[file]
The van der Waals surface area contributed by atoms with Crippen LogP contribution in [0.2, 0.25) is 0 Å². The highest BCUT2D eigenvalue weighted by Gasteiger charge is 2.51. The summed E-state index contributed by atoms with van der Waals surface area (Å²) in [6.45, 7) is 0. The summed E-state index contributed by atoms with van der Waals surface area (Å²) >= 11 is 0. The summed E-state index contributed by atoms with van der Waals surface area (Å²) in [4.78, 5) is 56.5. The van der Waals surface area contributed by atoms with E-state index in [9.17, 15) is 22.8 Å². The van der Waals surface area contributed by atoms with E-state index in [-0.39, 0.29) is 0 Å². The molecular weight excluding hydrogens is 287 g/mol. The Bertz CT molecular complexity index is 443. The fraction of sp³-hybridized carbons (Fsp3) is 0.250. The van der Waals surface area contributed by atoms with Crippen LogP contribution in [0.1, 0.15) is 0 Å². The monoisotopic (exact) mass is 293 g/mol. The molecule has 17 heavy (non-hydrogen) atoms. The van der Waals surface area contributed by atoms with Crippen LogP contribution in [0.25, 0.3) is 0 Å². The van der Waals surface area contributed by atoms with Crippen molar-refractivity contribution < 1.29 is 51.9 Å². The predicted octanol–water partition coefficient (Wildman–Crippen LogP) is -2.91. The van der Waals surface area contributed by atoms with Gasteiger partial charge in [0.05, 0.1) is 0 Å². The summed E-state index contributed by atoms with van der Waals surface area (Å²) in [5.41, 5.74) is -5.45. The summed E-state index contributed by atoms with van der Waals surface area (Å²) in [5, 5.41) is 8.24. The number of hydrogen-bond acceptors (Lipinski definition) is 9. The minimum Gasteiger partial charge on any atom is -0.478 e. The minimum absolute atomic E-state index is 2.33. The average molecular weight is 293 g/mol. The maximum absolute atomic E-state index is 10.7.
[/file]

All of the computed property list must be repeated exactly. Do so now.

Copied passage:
The van der Waals surface area contributed by atoms with Crippen LogP contribution in [0.2, 0.25) is 0 Å². The highest BCUT2D eigenvalue weighted by Gasteiger charge is 2.51. The summed E-state index contributed by atoms with van der Waals surface area (Å²) in [6.45, 7) is 0. The summed E-state index contributed by atoms with van der Waals surface area (Å²) >= 11 is 0. The summed E-state index contributed by atoms with van der Waals surface area (Å²) in [4.78, 5) is 56.5. The van der Waals surface area contributed by atoms with E-state index in [9.17, 15) is 22.8 Å². The van der Waals surface area contributed by atoms with E-state index in [-0.39, 0.29) is 0 Å². The molecular weight excluding hydrogens is 287 g/mol. The Bertz CT molecular complexity index is 443. The fraction of sp³-hybridized carbons (Fsp3) is 0.250. The van der Waals surface area contributed by atoms with Crippen LogP contribution in [0.1, 0.15) is 0 Å². The monoisotopic (exact) mass is 293 g/mol. The molecule has 17 heavy (non-hydrogen) atoms. The van der Waals surface area contributed by atoms with Crippen LogP contribution in [0.25, 0.3) is 0 Å². The van der Waals surface area contributed by atoms with Crippen molar-refractivity contribution < 1.29 is 51.9 Å². The predicted octanol–water partition coefficient (Wildman–Crippen LogP) is -2.91. The van der Waals surface area contributed by atoms with Gasteiger partial charge in [0.05, 0.1) is 0 Å². The summed E-state index contributed by atoms with van der Waals surface area (Å²) in [5.41, 5.74) is -5.45. The summed E-state index contributed by atoms with van der Waals surface area (Å²) in [5, 5.41) is 8.24. The number of hydrogen-bond acceptors (Lipinski definition) is 9. The minimum Gasteiger partial charge on any atom is -0.478 e. The minimum absolute atomic E-state index is 2.33. The average molecular weight is 293 g/mol. The maximum absolute atomic E-state index is 10.7.